When Anca Damian had been working on her previous film “The Magic Mountain” when she came upon a stray dog with no owner in sight. She didn’t have time to care for a new pet in between traveling between from Afghanistan to France to Poland for work, but she was able to find a shelter that could place it with a family who could, ultimately turning into a series of homes for the dog that she’d keep tabs on over the course of a few weeks and while her initial interest was on the dog’s well-being, she became increasingly more fascinated by how the foster families seemed affected by their time with it.
In the delightful “Marona’s Fantastic Tale,” which was inspired by Damian’s observations, people don’t just feel things but become the physical embodiment of their emotions when seen through the perspective of its titular canine whose life passes before her eyes, eternally in search of a home after being the runt of the litter amongst her own family. She finds her way into show business alongside Manole, an acrobat who exists in long flowing lines, and then at the beck and call of an engineer named Istvan, who is disinclined to socialize and resembles a statue with his broad features that Marona has to chip away at with her charm. She eventually finds it’s far less work to befriend an eight-year-old named Solange, with whom she seems to share a language, and while Marona is in continual peril when each situation isn’t ideal for one reason or another and taking on different names along the way, she brings out the best in whatever owner she has at the time, with Damian able to movingly capture the unseen influence a pet can have on its caretaker.
To show all the ways Marona’s impact takes shape, Damian blends a variety of animation styles and 2D and 3D characters to create a film of considerable depth both aesthetically and emotionally and “Marona’s Fantastic Tale” bursts with color even when it’s central character remains a humble black-and-white. Just as Marona sneaks her way into people’s hearts onscreen, the film that bears her name is liable to do the same after the film’s planned theatrical run following a celebrated festival tour last year was scrapped as a result of the coronavirus, instead being made available now through virtual cinemas. While Damian was in Los Angeles last fall for the Animation is Film Festival, she spoke about how the story literally found its way to her, finding the right format throughout to express the characters’ feelings and how she craves close collaboration to produce the most intimate results.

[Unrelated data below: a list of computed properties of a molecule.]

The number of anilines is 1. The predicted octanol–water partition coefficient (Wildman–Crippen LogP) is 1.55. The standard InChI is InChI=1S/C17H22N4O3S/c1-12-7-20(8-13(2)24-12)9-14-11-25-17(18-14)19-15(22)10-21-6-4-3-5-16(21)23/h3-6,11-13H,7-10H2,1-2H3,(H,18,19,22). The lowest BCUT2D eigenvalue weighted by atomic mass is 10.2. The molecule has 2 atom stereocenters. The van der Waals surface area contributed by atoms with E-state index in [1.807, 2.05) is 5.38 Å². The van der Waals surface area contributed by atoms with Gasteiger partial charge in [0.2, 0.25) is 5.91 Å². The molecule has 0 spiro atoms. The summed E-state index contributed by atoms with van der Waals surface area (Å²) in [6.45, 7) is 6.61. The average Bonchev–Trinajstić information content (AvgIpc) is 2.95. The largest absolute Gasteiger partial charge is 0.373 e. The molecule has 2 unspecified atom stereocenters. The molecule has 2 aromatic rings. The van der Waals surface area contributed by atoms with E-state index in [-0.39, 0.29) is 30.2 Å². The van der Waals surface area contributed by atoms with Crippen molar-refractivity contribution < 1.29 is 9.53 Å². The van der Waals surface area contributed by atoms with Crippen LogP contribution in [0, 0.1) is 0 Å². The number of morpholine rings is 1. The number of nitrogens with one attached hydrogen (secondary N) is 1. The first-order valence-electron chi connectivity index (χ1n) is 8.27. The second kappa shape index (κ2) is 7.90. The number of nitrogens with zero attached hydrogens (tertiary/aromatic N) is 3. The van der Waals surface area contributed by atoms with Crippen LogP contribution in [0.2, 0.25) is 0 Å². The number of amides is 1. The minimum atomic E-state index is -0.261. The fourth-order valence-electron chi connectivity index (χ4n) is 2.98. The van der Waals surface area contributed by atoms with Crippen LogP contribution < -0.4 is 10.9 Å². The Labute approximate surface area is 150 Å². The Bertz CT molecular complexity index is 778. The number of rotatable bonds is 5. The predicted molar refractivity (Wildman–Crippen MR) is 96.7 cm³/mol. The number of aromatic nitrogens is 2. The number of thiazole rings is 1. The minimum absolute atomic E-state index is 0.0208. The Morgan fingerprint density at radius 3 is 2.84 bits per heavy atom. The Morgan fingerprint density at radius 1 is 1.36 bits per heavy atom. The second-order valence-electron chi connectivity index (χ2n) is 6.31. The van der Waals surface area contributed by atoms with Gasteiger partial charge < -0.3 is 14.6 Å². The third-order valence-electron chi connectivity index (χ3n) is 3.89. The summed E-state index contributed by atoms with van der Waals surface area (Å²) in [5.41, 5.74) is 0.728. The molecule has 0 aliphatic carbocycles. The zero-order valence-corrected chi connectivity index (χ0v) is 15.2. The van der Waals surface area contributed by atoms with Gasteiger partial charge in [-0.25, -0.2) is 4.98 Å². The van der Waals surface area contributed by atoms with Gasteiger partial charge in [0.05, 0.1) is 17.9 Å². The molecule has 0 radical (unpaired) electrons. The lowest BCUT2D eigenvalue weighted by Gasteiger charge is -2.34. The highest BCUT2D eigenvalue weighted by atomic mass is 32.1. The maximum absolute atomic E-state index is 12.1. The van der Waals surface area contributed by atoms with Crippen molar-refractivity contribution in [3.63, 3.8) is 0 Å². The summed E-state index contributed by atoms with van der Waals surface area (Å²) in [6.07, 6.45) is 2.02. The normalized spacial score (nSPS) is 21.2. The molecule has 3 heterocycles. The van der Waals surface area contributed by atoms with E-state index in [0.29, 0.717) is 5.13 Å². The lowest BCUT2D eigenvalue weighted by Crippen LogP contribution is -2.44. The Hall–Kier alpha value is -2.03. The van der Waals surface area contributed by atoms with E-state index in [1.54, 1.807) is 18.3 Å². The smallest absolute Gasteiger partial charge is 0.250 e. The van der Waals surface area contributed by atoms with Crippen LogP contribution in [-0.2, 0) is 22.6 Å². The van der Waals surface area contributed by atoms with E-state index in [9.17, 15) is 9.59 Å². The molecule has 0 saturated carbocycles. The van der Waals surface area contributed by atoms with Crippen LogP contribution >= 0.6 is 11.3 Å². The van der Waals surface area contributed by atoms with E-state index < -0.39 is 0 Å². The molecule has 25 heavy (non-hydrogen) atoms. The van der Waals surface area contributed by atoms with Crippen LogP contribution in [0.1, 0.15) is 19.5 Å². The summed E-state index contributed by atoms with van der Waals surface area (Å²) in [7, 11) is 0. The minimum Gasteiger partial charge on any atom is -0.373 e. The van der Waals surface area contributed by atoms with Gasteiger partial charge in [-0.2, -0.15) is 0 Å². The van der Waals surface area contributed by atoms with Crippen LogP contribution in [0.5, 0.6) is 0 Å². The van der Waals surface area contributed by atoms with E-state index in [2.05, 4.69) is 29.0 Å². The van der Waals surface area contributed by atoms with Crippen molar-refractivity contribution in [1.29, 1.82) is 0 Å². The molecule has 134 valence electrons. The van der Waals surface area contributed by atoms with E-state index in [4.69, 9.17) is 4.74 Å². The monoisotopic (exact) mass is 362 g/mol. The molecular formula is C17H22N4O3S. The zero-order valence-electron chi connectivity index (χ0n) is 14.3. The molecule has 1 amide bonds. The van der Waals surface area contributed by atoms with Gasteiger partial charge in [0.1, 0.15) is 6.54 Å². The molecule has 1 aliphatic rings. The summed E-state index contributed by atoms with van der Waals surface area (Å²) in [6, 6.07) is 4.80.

How did this come about?
I was walking my [own] dog in the street in Romania and this dog was following me and I’m not Brigitte Bardot. [laughs] I’m not saving gutter dogs in Romania, but she had something special in empathy. She didn’t want food. She didn’t want anything. She just had this very delicate look, almost better than human in a way. [laughs] And I couldn’t let her go, so I tried to find a foster home for her for some time and then I noticed that the families that fostered her changed after her stay. I wanted to do a long feature animation about [something else] and I couldn’t get the rights and at the same time, this story became stronger. I felt we need this kind of movie for the family because so few things speak about empathy. How we relate, how we love in our life, how we interact and we care about each other is not at all a preoccupation of the society. It’s ignored.
It is funny because the movie I did two very seriously politically engaged animated documentaries, but even if they had humor, this film seems quite unexpected if you look at my previous work, but at the same time, it has quite a lot of things that are deeply rooted in me, [asking questions of] what is life and why we are born.